It has also caused unreasonable heartbreak. They entered the 2019 playoffs as the #1 team on earth, and statistically a peer of the best professional hockey teams ever assembled. Scoring 325 goals and conceding only 222,. they won 62 games and were 13-4 in overtime and shootouts. It helped that in 3-on-3 hockey having Stamkos, Kucherov, Victor Hedman, and shift after shift after shift of speed was basically a cheat code.

They won the President’s Cup by 21 points and with weeks to spare. They led 3-0 after 20 minutes of Game 1 against the Columbus Blue Jackets in the opening round of the playoffs, a mere formality according to the oddsmakers. A raucous Amalie Arena crowd gave them a standing ovation as their beloved Bolts left for intermission, the first of many blowouts to come on the way to the parade. To start the second period, Kucherov ripped a rocket that clanged off the crossbar, but no matter; it was clear who was going home with the game, the series, and likely the Stanley Cup.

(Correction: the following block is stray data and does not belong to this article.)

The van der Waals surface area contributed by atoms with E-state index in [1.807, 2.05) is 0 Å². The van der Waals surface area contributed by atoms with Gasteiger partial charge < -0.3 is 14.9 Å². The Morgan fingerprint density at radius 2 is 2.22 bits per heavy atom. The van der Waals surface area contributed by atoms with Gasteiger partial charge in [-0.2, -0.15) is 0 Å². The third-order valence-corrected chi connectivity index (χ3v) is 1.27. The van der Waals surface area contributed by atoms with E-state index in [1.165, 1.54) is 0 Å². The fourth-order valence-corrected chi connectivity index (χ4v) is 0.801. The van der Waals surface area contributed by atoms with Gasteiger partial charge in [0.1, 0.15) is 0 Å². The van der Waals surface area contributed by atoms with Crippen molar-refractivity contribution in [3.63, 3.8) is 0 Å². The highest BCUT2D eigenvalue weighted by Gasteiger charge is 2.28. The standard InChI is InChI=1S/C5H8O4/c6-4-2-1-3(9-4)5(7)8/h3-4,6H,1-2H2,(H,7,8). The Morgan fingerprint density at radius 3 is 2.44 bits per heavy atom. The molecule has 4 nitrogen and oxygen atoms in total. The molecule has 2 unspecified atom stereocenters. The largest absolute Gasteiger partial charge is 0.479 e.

And then Columbus scored four in a row, including three in the third period, and the Bolts were down 1-0. And somehow six days later a team that compared favorably to so many with their name on Lord Stanley... was on the golf course trying to pick up the pieces of the biggest collapses in the history of hockey, shinny, curling, or bandy. From the penthouse to a sweep. It remains totally unfathomable.

And it hurt. My God, did it hurt.